In parallel with organic products, “well-being” focused products are also developing strongly. These are products that are good for consumers’ health and tailored to individuals’ specific needs. These include health food and dietary supplements, superfood, with a reputation for nutritional benefits, and also gluten-free or lactose-free products, etc.

Organic and well-being: strong trends in France

As indicated above, France is one of the world’s leading consumers of organic products. While it is far from maturity, the market has been growing strongly in recent years. Today, more than nine out of 10 French people consume organic products, according to Agence Bio. Three quarters of consumers consume organic products regularly, and 12% do so every day!

In 2018, the French organic market generated €9.7 billion of turnover. In the space of one year it grew by 1.4 billion, representing a 15.7% rise. And it is a long way from having reached maturity: the Nielsen research consultancy considers that the French organic market can triple in size and account for 11% of the overall food market, compared to 5% today.

This growth concerns the consumption of organic products in the home, but also out-of-home. As a result, food service is becoming increasingly interested in organic products. According to a 2018 report by CSA Research, 45% of restaurants today have organic food on their menu. And because consumers are increasingly attentive to food origin, 78% of organic products served in commercial catering come from France.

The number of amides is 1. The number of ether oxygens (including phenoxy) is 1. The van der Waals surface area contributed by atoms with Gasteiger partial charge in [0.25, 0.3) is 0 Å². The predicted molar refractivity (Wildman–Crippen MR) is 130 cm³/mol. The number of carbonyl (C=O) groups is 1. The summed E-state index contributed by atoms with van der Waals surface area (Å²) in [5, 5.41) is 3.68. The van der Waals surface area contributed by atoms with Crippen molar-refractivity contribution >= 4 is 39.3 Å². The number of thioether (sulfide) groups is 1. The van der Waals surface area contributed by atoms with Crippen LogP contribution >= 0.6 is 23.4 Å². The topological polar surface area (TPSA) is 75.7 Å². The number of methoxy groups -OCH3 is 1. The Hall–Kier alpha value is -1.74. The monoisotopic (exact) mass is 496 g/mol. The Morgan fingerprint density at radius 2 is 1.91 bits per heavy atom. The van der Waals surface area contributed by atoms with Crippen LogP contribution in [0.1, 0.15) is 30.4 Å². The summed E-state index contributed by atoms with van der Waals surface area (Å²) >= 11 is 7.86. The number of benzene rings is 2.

At home just like eating out, the most popular organic products are undoubtedly fruit and vegetables, bought by 78% of regular consumers, as revealed by the 2018 barometer for the consumption and perception of organic products in France. Dairy products also appear high on the list (71%), along with eggs (65%) and meat (42%). Organic coffee and tea are more marginal, with 27% of regular buyers consuming them. The same applies to biscuits and breakfast products (24%), seafood (13%) and prepared meals (7%).

Organic and well-being at SIAL Paris

Innovative, dynamic and growing fast all over the world, the organic and well-being market is an essential part of SIAL Paris. In 2018, the event brought together 180 professionals within a sector entirely dedicated to natural and healthy products. A special “alternative food” feature was also organised for the occasion.

Among the “organic and well-being” exhibitors at SIAL 2018, three quarters of them were international firms such as the British company English Tea Shop, the Dutch company Tradin Organic, the American Biotech and the Australian Sanmik Foods.

In a sector in which innovation is an essential component of the market, these professionals were able to discover the latest new products and trends at SIAL. Furthermore, 234 organic products and 374 gluten-free products were selected at SIAL Innovation in 2018. And it is a vegan, gluten-free and lactose-free product – Namaste Water Kefir, sold by the brand Namaste Kefir - that ran out as winner of the SIAL Gold Innovation Award at this edition.

Other sectors presented at SIAL

SIAL Network


  • Food & Drinks Malaysia - Kuala Lumpur
  • SIAL Canada - Montreal
  • SIAL Canada - Toronto
  • SIAL Paris - Paris
  • SIAL in China - Shanghai
  • SIAL in China - Shenzhen
  • SIAL in India - New Delhi
  • SIAL Interfood - Jakarta
  • Gourmet Selection - Paris
  • Cheese & Dairy products show - Paris
  • Djazagro - Algiers